A viable legal system and a free society can endure and progress only by continuing to debate fundamental principles. Thus, often it is useful to return to underlying precepts in order to refine and comprehend more fully the contemporary state of knowledge. This article posits the case of the solipsist-one who denies the existence of all physical reality and maintains that his own ego alone exists-as a criminal defendant. Others, most notably Professor Lon L. Fuller, have expounded upon the manifold ways in which certain harsh necessities, externally impose upon common people, can test the rules of the criminal law. The postulate of the solipsist-as-defendant presents the inverse theme: the singular de- fendant is a psychologically extraordinary individual existing in a relatively mundane environment. It thus provides the opportunity for consideration of the ways in which internal forces of great in- tensity can shape the manners in which people behave and the way the legal enterprise functions.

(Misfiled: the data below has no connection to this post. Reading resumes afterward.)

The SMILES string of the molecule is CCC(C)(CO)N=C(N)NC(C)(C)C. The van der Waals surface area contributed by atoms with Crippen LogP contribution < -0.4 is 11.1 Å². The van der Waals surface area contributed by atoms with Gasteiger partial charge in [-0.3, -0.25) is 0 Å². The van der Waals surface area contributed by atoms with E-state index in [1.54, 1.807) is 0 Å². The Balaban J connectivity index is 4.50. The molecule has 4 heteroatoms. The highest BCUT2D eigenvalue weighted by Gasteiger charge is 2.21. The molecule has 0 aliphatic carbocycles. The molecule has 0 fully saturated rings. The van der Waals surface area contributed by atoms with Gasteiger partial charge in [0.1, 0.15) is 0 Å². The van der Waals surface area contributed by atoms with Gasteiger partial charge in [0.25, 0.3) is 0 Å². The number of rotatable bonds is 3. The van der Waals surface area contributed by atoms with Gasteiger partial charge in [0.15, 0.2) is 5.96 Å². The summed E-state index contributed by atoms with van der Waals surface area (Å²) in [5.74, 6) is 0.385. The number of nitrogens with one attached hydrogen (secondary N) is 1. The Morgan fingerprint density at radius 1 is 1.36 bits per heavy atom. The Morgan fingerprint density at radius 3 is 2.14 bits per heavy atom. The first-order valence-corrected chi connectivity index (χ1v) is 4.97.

Robbins, Ira, "Solipsism and Criminal Liability" (1980). Articles in Law Reviews & Other Academic Journals. 446.